“Half a century ago the Soviets beat us into space with the launch of a satellite called Sputnik. We had no idea how we’d beat them to the moon. The science wasn’t there yet. NASA didn’t exist. But after investing in better research and education, we didn’t just surpass the Soviets; we unleashed a wave of innovation that created new industries and millions of new jobs. This is our generation’s Sputnik moment.”
Did you notice he didn’t call it a NASA moment?
Last year Barack Obama cut NASA funding.
Astronaut Neil Armstrong spoke out at the time against the devastating cuts.
The Times Online reported:
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The world’s best-known astronaut, who has traditionally avoided controversy and rarely seeks the limelight despite his feat 41 years ago, warned that Mr Obama risks blasting American space superiority on a “long downhill slide to mediocrity”.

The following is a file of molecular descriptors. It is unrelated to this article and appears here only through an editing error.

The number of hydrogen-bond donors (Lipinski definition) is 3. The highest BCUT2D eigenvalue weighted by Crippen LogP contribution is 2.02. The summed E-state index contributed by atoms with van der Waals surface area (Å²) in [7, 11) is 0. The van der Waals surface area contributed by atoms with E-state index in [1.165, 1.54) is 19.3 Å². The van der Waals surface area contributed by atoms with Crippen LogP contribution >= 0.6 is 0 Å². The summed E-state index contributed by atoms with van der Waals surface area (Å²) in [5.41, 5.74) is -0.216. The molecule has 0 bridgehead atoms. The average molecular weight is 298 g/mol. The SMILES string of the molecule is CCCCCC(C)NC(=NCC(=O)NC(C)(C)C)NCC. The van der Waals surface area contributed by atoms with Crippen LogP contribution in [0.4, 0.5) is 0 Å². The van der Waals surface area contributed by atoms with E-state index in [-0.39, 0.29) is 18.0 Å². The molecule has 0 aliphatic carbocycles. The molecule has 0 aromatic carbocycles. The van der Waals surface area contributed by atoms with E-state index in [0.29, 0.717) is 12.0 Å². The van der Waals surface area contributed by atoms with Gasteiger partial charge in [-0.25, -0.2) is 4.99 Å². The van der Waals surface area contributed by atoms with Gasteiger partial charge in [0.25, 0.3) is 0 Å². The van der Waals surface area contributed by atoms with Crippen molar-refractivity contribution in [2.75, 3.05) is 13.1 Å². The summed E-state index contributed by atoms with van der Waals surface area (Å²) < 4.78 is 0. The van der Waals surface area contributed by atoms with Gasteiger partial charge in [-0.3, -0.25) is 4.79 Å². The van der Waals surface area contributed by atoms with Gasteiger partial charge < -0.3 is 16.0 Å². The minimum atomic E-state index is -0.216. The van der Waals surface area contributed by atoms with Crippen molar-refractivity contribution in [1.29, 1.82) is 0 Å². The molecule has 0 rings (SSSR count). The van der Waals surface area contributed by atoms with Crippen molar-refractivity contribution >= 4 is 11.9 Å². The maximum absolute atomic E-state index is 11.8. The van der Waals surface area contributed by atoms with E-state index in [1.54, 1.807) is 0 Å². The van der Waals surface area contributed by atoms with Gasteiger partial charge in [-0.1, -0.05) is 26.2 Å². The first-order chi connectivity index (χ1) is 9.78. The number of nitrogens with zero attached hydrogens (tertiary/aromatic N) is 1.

The decision to cancel Constellation, the project to send astronauts to the Moon again by 2020 and Mars by 2030, was “devastating”, Mr Armstrong said in a powerful open letter to the President.
“America’s only path to low Earth orbit and the International Space Station will now be subject to an agreement with Russia to purchase space on their Soyuz – at a price of over $50 million [£32 million] per seat with significant increases expected in the near future – until we have the capacity to provide transportation for ourselves,” he said in the letter, which was also signed by Gene Cernan, the last man on the Moon, and Jim Lovell, commander of the ill-fated Apollo 13 mission in 1970.
Instead of focusing on space, the Obama Administrtation’s NASA plan was to reach out to the Muslim world.
But his speechwriters still thought it would be a good idea to use NASA in his State of the Union Address.
Not so smart.